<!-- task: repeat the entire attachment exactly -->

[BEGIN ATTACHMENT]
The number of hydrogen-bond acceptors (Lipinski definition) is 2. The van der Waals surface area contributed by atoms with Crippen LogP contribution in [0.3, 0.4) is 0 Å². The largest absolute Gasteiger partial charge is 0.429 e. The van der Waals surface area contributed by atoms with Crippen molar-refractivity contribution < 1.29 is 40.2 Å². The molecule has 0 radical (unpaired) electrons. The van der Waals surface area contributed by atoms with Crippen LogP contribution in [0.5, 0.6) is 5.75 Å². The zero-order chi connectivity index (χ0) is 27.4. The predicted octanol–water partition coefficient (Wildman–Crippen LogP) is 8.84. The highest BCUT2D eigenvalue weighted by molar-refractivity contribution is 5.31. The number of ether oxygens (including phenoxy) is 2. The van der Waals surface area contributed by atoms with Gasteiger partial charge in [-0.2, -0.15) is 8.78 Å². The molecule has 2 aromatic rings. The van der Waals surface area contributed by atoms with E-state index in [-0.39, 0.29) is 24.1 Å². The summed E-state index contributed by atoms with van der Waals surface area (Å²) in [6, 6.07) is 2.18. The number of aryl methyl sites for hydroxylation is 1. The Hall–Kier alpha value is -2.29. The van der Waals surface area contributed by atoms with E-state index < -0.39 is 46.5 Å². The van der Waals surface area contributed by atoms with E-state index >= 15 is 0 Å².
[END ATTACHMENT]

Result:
The number of hydrogen-bond acceptors (Lipinski definition) is 2. The van der Waals surface area contributed by atoms with Crippen LogP contribution in [0.3, 0.4) is 0 Å². The largest absolute Gasteiger partial charge is 0.429 e. The van der Waals surface area contributed by atoms with Crippen molar-refractivity contribution < 1.29 is 40.2 Å². The molecule has 0 radical (unpaired) electrons. The van der Waals surface area contributed by atoms with Crippen LogP contribution in [0.5, 0.6) is 5.75 Å². The zero-order chi connectivity index (χ0) is 27.4. The predicted octanol–water partition coefficient (Wildman–Crippen LogP) is 8.84. The highest BCUT2D eigenvalue weighted by molar-refractivity contribution is 5.31. The number of ether oxygens (including phenoxy) is 2. The van der Waals surface area contributed by atoms with Gasteiger partial charge in [-0.2, -0.15) is 8.78 Å². The molecule has 2 aromatic rings. The van der Waals surface area contributed by atoms with E-state index in [-0.39, 0.29) is 24.1 Å². The summed E-state index contributed by atoms with van der Waals surface area (Å²) in [6, 6.07) is 2.18. The number of aryl methyl sites for hydroxylation is 1. The Hall–Kier alpha value is -2.29. The van der Waals surface area contributed by atoms with E-state index < -0.39 is 46.5 Å². The van der Waals surface area contributed by atoms with E-state index >= 15 is 0 Å².